“I don’t belong in the world….something separates me from other people” says Mary Henry (Candace Hilligoss) in perhaps the most lyrical horror film ever made. It is the unlikely 1962 masterpiece “Carnival of Souls” which philosophically fleshes out the premise of “Twilight Zone’s” “The Hitch Hiker” episode (January 1960). The one where Inger Stevens (as Nan Adams) plays a young woman driving cross country who keeps passing the “same” man standing by the side of the road. Its masterpiece quality was unlikely because it was the low budget first feature film of Herk Harvey (a director of educational short films), using actors with little acting for the camera experience, and with a story structure adapted to fit sets and locations to which Harvey had free access.
One of these locations was an organ factory. This not only dictated the film’s unique and beautiful score but it suggested a profession for the main character (Mary Henry), a church organist. With this they really got lucky because it brings in many disturbing religious images and undertones. A church organist seemingly possessed by her instrument, as her playing alternates between the spiritual and the profane, deeply disturbs her wrapped-too-tight” minister who would have benefited from Pollyanna’s advice about the “rejoicing texts”. The organ factory also serves nicely for a Carol Reed-type angular shot with the huge organ pipes in the foreground and the diminutive figure of Hilligoss far below. This early shot sets the existential tone for what will follow. Finally, there is the moment when she is alone on the highway and her radio will only pick up organ music.
The other location is the abandoned Saltair Pavilion outside Salt Lake City. Much of the story takes place here as Mary Henry is mysteriously drawn to the place. Watch for this shot of her in front of a promotional poster for the Pavilion, on the poster is a look-alike blonde with the same hairstyle. Since the late 19th century, Saltair had been a family swimming/recreational facility built out into the Great Salt Lake. The huge pavilion looks like a strange cross between an Eastern Orthodox church and an Arabian Nights palace. The falling lake level doomed the swimming feature but the place operated as an amusement park until abandoned five years before the filming of “Carnival of Souls”. At the time of filming the actual pealing paint, broken glass, collapsed staircases, and general disorder made for a better location than even the best production designer could have constructed. It also works well from a “language of film” symbolic perspective as Mary is shown walking through an unnatural circular passage, which reinforces other subtle off-kilter elements that occur throughout the film.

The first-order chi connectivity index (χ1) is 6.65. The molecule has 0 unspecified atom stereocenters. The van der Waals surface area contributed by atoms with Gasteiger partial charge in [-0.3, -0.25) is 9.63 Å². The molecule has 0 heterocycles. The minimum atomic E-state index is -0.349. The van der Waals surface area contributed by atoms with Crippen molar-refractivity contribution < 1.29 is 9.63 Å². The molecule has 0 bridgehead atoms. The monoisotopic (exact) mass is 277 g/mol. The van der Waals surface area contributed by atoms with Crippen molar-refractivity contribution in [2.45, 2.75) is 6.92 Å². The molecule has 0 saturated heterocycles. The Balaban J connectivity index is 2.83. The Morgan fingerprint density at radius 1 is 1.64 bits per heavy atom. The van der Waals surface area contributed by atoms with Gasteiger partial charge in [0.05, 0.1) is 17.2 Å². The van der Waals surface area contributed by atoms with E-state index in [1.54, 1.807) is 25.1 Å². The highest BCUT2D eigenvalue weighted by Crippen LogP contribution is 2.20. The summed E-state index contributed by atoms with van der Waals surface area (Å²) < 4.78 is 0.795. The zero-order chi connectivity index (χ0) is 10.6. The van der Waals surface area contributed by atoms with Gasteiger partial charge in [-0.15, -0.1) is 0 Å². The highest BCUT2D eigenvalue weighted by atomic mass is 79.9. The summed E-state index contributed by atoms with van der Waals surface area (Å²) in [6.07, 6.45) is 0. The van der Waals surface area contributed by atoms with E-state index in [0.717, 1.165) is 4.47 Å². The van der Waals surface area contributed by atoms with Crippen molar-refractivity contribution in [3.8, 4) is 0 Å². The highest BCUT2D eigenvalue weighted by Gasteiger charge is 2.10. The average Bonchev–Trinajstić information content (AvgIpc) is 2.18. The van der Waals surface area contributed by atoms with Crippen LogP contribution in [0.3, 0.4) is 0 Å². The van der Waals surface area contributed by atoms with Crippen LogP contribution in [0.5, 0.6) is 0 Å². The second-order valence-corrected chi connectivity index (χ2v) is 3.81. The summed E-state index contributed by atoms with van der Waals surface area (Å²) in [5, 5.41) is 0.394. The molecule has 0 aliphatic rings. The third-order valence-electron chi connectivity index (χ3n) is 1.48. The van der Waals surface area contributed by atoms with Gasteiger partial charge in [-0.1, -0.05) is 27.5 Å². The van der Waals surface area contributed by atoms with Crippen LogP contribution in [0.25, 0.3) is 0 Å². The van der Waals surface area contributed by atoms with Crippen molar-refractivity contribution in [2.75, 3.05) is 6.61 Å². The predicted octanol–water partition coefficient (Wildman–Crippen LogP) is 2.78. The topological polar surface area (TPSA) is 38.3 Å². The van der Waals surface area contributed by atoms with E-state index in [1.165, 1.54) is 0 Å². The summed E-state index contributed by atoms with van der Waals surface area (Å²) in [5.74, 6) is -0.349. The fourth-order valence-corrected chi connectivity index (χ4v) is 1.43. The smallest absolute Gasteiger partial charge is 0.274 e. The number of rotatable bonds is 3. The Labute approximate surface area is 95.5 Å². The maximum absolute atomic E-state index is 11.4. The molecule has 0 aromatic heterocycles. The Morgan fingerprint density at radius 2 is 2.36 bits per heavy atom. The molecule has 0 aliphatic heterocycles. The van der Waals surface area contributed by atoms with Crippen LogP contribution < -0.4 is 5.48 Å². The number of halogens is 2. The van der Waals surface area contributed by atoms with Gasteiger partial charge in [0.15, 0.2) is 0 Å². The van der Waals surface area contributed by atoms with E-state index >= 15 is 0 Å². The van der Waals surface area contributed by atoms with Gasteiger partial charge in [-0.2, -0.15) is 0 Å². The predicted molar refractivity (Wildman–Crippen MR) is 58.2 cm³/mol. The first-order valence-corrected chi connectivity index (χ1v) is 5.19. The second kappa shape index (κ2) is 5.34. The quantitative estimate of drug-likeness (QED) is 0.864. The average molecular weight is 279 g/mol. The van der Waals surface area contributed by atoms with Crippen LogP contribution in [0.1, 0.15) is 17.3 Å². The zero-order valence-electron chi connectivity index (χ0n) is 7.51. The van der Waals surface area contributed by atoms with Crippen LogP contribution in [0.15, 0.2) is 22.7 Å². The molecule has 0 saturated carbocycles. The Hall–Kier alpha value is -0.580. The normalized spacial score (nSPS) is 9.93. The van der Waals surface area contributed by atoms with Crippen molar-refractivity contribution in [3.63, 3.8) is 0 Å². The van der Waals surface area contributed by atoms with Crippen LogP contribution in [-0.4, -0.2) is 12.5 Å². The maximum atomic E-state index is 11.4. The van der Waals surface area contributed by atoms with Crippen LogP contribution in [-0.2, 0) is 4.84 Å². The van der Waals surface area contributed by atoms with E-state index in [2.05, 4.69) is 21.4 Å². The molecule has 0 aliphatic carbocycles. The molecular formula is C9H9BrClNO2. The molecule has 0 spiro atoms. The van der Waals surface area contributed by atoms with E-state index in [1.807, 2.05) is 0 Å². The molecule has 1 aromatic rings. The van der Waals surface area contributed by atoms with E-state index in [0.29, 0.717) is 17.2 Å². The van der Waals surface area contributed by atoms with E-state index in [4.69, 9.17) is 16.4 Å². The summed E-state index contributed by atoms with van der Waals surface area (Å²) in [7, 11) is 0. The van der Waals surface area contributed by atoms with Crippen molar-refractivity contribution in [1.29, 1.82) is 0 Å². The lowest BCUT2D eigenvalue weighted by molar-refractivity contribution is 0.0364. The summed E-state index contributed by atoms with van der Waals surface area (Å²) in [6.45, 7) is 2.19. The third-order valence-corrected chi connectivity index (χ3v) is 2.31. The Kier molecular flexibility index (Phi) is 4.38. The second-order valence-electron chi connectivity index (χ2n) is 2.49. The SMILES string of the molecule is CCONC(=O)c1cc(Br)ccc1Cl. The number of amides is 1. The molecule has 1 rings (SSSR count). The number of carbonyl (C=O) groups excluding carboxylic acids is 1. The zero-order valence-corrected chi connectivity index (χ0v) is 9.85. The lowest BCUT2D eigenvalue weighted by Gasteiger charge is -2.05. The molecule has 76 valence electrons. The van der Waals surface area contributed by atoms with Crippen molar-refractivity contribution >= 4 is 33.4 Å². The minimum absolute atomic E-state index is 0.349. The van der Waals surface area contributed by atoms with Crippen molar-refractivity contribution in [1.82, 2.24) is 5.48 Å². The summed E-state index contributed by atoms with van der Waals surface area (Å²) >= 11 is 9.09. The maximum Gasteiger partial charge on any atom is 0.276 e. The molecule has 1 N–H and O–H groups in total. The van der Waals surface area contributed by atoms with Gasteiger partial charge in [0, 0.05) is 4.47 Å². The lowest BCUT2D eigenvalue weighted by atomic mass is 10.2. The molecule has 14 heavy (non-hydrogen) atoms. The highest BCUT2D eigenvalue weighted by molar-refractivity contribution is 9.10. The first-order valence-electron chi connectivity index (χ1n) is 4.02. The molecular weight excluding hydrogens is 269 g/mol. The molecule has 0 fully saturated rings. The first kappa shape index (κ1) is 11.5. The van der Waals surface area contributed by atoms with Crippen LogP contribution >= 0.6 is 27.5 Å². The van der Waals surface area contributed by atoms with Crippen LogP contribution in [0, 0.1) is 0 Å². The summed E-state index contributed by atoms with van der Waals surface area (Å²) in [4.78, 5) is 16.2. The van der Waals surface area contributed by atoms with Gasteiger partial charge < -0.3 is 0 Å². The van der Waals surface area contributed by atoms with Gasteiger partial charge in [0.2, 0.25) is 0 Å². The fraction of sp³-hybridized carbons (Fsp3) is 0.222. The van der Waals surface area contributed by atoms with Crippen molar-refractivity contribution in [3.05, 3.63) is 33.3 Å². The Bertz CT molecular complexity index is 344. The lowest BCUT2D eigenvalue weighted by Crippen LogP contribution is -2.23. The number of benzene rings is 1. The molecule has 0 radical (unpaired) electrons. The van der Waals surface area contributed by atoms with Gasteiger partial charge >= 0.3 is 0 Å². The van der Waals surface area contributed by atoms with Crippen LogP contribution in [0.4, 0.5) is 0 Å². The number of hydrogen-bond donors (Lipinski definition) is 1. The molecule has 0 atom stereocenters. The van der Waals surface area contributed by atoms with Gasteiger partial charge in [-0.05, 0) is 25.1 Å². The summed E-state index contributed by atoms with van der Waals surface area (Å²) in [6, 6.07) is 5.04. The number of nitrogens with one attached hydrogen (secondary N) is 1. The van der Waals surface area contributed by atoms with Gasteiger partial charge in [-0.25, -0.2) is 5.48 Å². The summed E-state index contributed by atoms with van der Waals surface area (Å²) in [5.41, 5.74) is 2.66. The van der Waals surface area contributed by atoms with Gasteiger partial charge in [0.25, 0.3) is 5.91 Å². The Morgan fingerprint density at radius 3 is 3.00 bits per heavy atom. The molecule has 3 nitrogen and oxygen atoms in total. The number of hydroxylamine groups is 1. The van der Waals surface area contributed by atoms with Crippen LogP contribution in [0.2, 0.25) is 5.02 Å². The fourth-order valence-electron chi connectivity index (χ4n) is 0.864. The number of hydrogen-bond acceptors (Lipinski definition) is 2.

While much of the film’s texture was the happy result of the low budget necessity of using these available locations, the casting of Hilligoss worked out even better. Probably cast because she was the most beautiful actress available for the price, Harvey hit a home run because she brings exactly the right sterile and distanced qualities that the film needs in its main character. Hilligoss might have been an acting-for-the-camera novice but she had extensive stage experience. Harvey was able to get an extraordinary nonverbal performance from her, unexpectedly taking the film deep into the concept of human alienation. Much like “The Incredible Shinking Man”, with its existential theme of separation from society, “Carnival of Souls” also transcends its genre and explores the isolation of someone who feels they no longer belong. And like “TISM”, the resolution is the realization that loss of identity is freedom, that the infinite and the infinitesimal are the same, that you are not alone because you are a part of something bigger.
The two occasions where Mary Henry suddenly becomes invisible to everyone are much more vivid because Hilligoss is so beautiful. Unlike a person of average appearance, an especially beautiful woman walking down the street is used to drawing stares from virtually everyone. For such a person the phenomenon of sudden invisibility would be far more jarring than for those who are used to not being noticed in the passing crowd.
For budget reasons, egg white was used on the faces of the “dead” cast members, including Harvey himself who plays Mary’s recurring apparition. This has an especially eerie effect with black and white film and would be adopted a few years later by George Romero for “Night of the Living Dead”.
Educational film veteran Frances Feist plays Mary’s cherubic landlady and John Linden plays her slimy (on the make) neighbor. Both are excellent, and the disjointed and stilted acting style of their scenes with Hilligoss will remind many viewers of David Lynch’s “Eraserhead”.